“But throwing her into that without warning was unfair. You do realise that Berra is likely to go for your balls if you’ve upset her sister?”

“I did not realise she was arriving, and then… I misjudged. I had to go in; I had arranged it. I failed to keep others away, however.” Venlar winces. “Clumsy. I am too obvious.”

“We’ll have to see how things play out. Tell me which of them you were considering for her.” Varanis has moved beyond whatever chastising she’d intended. Now it is time to plan.

“Oh, several are still on the list. Felgan is off, given he seems to like you and I am certain Yehna noted that.” Venlar indicates a left turn with an expansive gesture. “The nobility and the warriors there are generally of high status but not loved enough by Leika to have her keep them at court. However, several have parents in Clearwine, or brothers, as far as I can make out.” He rolls up his sleeves in preparation for oratory, or in this case a clear enumeration. He counts on his fingers.

“Mehrim, whose mother is a Clearwine Priestess, was the one who told the story about the frog. Tarafal is the young singer. He’s too young for her, I think, at sixteen, but his father is Leika’s bard, Torograi Birdcharmer. I suspect that marriage would not last long, but it would give her status of a sort. Asdel Hargransson is a brave warrior, and troublesome when it comes to Kallyr. He is the man with the beard that refuses to grow in properly. Drangen is handsome and rich and has never been tried in battle, but his father fell at Boldhome in the defence of the Flame. He has no other lineage, but he is well liked. Gerast would have been my ideal, of course. The steward of such a house would be a shield for you, but he is approaching thirty, and I have a distaste for such relationships.”

“Well, Felgan is of no interest to me, save as a climbing partner. And ‘seems to like’ after one meeting is meaningless. So, if Yehna has interest, then she has my support. Tarafel is too young. He needs to grow a beard before he will be suitable husband material. Troublesome with regards to Kallyr is problematic. If Yehna likes him, it can be worked around. But it would be difficult. The others…” She shrugs. “If they can be the kind of husband Yehna wants, then I see no issues.”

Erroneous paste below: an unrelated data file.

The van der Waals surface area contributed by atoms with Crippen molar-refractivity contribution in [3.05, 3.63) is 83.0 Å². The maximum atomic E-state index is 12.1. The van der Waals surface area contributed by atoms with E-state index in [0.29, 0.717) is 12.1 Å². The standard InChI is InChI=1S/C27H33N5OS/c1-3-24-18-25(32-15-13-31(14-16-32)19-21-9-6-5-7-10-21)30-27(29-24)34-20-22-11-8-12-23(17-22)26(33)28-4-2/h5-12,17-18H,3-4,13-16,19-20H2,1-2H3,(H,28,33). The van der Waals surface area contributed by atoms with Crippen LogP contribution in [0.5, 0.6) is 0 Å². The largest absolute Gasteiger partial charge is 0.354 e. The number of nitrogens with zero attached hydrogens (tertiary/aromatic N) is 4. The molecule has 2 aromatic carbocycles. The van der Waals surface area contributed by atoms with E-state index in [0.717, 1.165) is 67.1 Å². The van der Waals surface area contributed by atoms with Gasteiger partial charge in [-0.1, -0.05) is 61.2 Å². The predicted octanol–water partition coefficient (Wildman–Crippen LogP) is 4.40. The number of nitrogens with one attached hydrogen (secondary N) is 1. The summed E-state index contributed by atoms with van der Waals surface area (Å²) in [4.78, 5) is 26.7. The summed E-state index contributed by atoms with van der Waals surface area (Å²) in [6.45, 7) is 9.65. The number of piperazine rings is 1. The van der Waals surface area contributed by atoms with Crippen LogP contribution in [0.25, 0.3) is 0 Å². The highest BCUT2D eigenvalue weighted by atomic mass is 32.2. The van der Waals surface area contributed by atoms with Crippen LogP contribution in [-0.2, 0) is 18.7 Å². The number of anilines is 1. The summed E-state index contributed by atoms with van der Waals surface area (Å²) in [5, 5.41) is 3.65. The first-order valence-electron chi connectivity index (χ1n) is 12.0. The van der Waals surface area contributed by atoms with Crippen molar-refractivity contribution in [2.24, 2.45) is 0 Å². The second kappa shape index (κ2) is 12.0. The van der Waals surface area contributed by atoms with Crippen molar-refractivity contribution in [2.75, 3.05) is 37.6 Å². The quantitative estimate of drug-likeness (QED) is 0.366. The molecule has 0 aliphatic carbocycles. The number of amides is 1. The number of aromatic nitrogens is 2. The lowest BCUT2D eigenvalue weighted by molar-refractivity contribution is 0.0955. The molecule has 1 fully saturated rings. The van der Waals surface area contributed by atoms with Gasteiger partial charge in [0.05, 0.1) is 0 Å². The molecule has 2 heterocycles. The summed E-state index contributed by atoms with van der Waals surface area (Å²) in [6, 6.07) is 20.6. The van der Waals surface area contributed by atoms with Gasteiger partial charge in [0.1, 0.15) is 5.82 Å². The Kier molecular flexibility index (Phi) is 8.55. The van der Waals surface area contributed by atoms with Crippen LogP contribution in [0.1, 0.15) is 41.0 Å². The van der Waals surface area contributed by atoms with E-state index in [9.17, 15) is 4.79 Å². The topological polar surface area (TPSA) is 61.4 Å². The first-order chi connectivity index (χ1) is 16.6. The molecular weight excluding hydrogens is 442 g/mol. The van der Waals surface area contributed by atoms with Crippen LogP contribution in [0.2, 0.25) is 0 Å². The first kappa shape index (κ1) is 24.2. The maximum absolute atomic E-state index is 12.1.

“The trouble with Kallyr is the main thing in Asdel’s favour. It makes him into Berra’s kin. He cannot grow a moustache, however, which prejudices me against him as I feel he should take the dignified course and admit it.” Venlar slows down to avoid getting to the house too fast, and uses the change of pace to weigh those two nearly equal points against each other.

“Stay that horse and explain, please. Why is the Kallyr thing an advantage?”

“In favour of that marriage, should he be kin to Berra, how can he argue with her?” Venlar smiles slightly. “He is the most outspoken of his friends here in Boldhome, so either here or at home in Clearwine, his poison is drawn. Silencing him may be good, but he is brave, and he will respect his new sister. With a little work, he could come to see how what Berra supported with such courage was what a warrior should do.”

“And you think he would be good for Yehna? She deserves a husband who is right for her.”

“That is for her to decide,” Venlar says. “Those are the people I was considering. Three stand out, and the rest are guards and warriors of the Colymar, or others. I suspect she does not want a crafter’s cottage, however.”

Varanis chews her lip thoughtfully. “Shall I make her aware of your plans or do you wish to?”

“Well, what a question.” Venlar looks towards the Ramp. “They will be a while. Tell me what you advise here. I know her, but I have just messed up very badly on her behalf.”

“I think you should explain. It will be better coming from you. Berra may yell, but it’s possible she will restrain herself in front of her sister. Your good intentions are likely to matter to Yehna, at least.” Varanis peers up at him as they walk. “You are assuming that all is lost. Why?”

“I am not. However, the timing did make things harder. My plan was to have them compete amongst themselves for what they imagined – that would draw in the reluctant, for everyone I have listed can make their own decisions on marriage. The weather will keep us in Boldhome for months now, and I was planning on finding Yehna the clothes and jewellery I would assume she would like… But now they know her they must be cajoled differently. More difficult, not impossible.”

“Why? She is lovely, capable… proven fertility. Why must they be cajoled?” Varanis sounds offended. “Anyone who wants her must surely cajole her, not the other way around.”